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UA prof nationally recognized

WILL SEBERGER/Arizona Daily Wildcat
Adam Thorsness, a chemical engineering doctoral candidate, adjusts a thermocouple used for measuring temperatures in a chemical reactor in his lab at the Electrical and Computer Engineering building on Friday morning.
By Jessica Lee
Arizona Daily Wildcat
Tuesday, January 20, 2004
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Muscat named to magazine's list of top U.S. scientists

When most people hop on the Internet, snap a digital photo or answer their cell phone, the technological implications of the devices are the last thing on their minds.

But behind every new electronic toy is a group of researchers made up of people like UA chemical and environmental engineering associate professor Anthony Muscat, who pushes the realm of what is technologically possible.

Muscat was recently recognized as a 2003 Chemicals and Materials Policy Leader by Scientific American magazine for his work on microchip technology.

Muscat is a pioneer in the field of semiconductor research, developing manufacturing techniques that will enable microelectronic devices to be smaller, cheaper and faster.

Not only is Muscat furthering the capabilities of computer parts to meet the technological needs of society, but his research also has an environmental component.

In the past year, Muscat and his team developed a microchip cleaning process using supercritical carbon dioxide as a more environmentally sensitive substitute for other chemicals.

"It is nice to be recognized. This brings attention to what we are doing, not only to advance technology but also to lower the impact to the environment," Muscat said. "We use the environment as design constraint within our research."

Anthony Muscat
chemical and environmental engineering associate professor

Additional techniques developed by the research team include a method that decreases the amount of pollutants released during the chip-etching process and reduces the quantity of hazardous chemicals needed to manufacture microchips.

Muscat feels that his six-student research team also deserves recognition for the research. "They partly share in it because it would not have happened without them," Muscat said.

"The fact that the work I am doing as a graduate student is on a level that is recognized means it isn't just you that thinks what you do is important," said Sarah Perry, a chemical engineering graduate student.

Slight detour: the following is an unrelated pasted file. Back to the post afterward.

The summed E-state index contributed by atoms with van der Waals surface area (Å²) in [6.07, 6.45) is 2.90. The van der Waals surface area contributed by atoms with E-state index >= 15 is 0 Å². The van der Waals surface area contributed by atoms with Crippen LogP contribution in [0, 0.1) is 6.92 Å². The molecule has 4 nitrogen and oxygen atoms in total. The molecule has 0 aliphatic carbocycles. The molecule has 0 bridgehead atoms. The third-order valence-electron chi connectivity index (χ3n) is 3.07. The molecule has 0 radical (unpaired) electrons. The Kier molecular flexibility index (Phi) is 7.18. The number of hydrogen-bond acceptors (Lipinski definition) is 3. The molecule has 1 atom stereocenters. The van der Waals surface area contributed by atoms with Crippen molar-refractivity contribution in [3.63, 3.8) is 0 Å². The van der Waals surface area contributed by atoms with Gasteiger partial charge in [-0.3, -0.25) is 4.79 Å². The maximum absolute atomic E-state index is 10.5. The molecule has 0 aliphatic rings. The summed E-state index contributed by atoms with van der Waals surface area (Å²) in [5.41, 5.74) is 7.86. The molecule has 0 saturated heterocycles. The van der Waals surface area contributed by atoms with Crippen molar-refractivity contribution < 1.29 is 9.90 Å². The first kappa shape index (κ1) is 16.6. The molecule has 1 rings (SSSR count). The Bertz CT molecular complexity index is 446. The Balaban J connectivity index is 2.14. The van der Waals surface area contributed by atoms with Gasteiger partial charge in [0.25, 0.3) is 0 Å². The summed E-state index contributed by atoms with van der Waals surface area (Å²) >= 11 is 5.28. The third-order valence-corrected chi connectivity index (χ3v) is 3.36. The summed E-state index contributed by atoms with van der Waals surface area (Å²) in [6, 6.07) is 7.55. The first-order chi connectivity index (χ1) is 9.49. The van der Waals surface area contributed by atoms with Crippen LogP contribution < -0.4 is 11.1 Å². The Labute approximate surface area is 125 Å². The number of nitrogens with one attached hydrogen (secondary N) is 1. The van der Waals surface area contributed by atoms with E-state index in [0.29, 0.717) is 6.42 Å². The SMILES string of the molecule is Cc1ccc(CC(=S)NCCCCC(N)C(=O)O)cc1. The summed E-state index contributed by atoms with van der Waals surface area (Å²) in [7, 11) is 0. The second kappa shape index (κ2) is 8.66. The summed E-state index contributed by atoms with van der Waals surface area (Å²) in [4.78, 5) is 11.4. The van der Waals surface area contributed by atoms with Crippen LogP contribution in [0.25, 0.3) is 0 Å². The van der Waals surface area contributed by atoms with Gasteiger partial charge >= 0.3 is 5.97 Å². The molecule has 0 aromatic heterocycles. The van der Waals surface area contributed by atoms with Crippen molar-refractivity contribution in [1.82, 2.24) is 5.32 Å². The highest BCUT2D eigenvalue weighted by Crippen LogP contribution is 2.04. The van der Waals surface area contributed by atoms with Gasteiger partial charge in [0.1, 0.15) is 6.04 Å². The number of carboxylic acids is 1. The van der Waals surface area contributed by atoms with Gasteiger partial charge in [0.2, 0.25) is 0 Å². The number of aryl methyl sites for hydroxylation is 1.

Adam Thorsness, an electrical and environmental engineering doctoral candidate, has worked with Muscat for the last five years.

"Dr. Muscat cares about the students in a way that is different than you might think. He's not the type to just pump research out. Rather, he interacts with the students to make us more marketable when we graduate. He really does consider the adviser aspect rather than just be worried about crunching out research," Thorsness said.

For Diana Perry, her experience on the research team offers a unique experience. As an undergraduate student in chemical engineering, Perry now has her own research project and is developing general research skills.

"I have learned more with this than in 50 percent of my classes," she said. "Dr. Muscat is a professor who is a good listener. He is very understanding and has given me good advice."

Gerardo Montano, a chemical engineering doctoral student who also works with Muscat, was excited to hear the recognition.

"I was surprised he was selected, not because he didn't deserve it, but because there are so many good scientists out there. This means we are doing something right. This research will have a large impact," Montano said.

Muscat's research group is part of the UA Engineering Research Center for Environmentally Benign Microchip Manufacturing, a multi-university center whose focus is on environmentally friendly manufacturing in the semiconductor industry.

The center is funded through the National Science Foundation and the Semiconductor Research Corporation. Companies within the private sector also support Muscat's research.

Companies such as IBM, Texas Instruments and Intel incorporate the fundamental science principles developed in semiconductor research labs like that of Muscat in order to manufacture microchips for their various products. The technology being developed by Muscat's research team will not hit the market for several years.

"The work we are doing tries to be very forward-looking so we can have the greatest impact on industry. Something that has a two-to four-year time horizon has the highest possible chance of being used," Muscat said.

The Scientific American 50 was released in the December 2003 edition.

According to Scientific American, the 50 Leaders of the Year are selected by the magazine's editorial board to "recognize the singular accomplishments of those who have contributed to the advancement of technology in the realms of science, engineering, commerce and public policy."

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